U.S. employers added more jobs than forecast in February and the unemployment rate declined, suggesting the labor market is clawing its way forward again following several disappointing months.
Payrolls increased 379,000 after an upwardly revised 166,000 January increase, according to a Labor Department report Friday. Economists in a Bloomberg survey projected a 200,000 February gain. The unemployment rate dropped to 6.2%.
A decline in COVID-19 cases in recent weeks, along with an easing of business restrictions in some states, is starting to result in more job growth even as millions of Americans remain unemployed. February job growth was propelled by a 355,000 surge in leisure and hospitality employment.
Yields on 10-year Treasuries briefly rose to the highest in more than a year, while U.S. stock futures rebounded after slipping earlier after the report.
Many economists expect to see job prospects improve in the coming months as vaccinations pick up and virus concerns ease further.
Policymakers are closely monitoring the labor market as they consider a another economic stimulus bill. President Joe Biden’s $1.9 trillion relief package — which includes an extension of federal unemployment benefits — passed the House of Representatives on Feb. 27 and the Senate’s final vote is expected as soon as this weekend.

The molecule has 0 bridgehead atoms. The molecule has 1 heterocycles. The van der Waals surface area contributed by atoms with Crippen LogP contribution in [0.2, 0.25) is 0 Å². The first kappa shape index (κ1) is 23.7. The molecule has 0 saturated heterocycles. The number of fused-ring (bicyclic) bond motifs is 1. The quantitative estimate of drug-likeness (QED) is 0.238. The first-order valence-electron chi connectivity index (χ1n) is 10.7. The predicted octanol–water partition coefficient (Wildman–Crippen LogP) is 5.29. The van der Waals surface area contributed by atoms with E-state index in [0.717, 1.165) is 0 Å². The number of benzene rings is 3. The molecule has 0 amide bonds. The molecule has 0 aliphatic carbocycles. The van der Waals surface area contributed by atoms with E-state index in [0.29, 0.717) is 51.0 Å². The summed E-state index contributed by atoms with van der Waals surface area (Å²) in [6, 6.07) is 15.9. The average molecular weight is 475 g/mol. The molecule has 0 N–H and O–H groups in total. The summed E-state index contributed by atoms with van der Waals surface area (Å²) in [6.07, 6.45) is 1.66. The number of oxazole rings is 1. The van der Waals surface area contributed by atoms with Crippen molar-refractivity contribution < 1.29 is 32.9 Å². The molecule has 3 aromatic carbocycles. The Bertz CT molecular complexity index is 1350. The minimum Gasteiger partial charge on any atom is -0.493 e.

Federal Reserve Chairman Jerome Powell said Thursday in a webinar that the labor market is still a long way from maximum employment but that “there’s good reason to expect job creation to pick up in the coming months.”
“We want to see that the gains in employment are broad-based,” Mr. Powell said. “We have a high standard for defining what maximum employment is and we think it will take some time to get there.”
There were nearly 10 million unemployed Americans in February, almost double the pre-pandemic level, underscoring a lengthy road to recovery for the labor market. Other areas of the economy, including housing and manufacturing, have recovered much more quickly.
Private payrolls rose by 465,000 last month, which included job gains in food services, retail, health care and manufacturing, after rising 90,000 in January. The 286,000 increase in employment at restaurants was the largest since July.
Government jobs, meanwhile, declined by 86,000 in February, largely reflecting cutbacks in state and local education.
Friday's report also showed the number of Americans without work for 27 weeks or longer, known as long-term unemployed, rose to 4.15 million, the highest since August 2013 and a sign of scarring for the labor market and broader economy.